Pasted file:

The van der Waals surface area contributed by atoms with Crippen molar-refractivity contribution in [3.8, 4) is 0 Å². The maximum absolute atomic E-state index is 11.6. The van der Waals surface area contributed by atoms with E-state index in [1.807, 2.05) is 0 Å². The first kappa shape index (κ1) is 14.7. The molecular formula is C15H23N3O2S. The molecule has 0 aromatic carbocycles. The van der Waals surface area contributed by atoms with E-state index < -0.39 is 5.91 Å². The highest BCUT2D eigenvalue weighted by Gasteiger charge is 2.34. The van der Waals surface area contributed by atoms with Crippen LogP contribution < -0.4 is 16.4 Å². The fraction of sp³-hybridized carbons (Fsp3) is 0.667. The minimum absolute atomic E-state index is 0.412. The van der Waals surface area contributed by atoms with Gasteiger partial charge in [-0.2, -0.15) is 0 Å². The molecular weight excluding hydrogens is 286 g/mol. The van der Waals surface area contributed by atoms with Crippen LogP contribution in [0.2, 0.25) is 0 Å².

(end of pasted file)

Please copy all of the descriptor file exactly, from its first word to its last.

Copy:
The van der Waals surface area contributed by atoms with Crippen molar-refractivity contribution in [3.8, 4) is 0 Å². The maximum absolute atomic E-state index is 11.6. The van der Waals surface area contributed by atoms with E-state index in [1.807, 2.05) is 0 Å². The first kappa shape index (κ1) is 14.7. The molecular formula is C15H23N3O2S. The molecule has 0 aromatic carbocycles. The van der Waals surface area contributed by atoms with E-state index < -0.39 is 5.91 Å². The highest BCUT2D eigenvalue weighted by Gasteiger charge is 2.34. The van der Waals surface area contributed by atoms with Crippen LogP contribution < -0.4 is 16.4 Å². The fraction of sp³-hybridized carbons (Fsp3) is 0.667. The minimum absolute atomic E-state index is 0.412. The van der Waals surface area contributed by atoms with Gasteiger partial charge in [-0.2, -0.15) is 0 Å². The molecular weight excluding hydrogens is 286 g/mol. The van der Waals surface area contributed by atoms with Crippen LogP contribution in [0.2, 0.25) is 0 Å².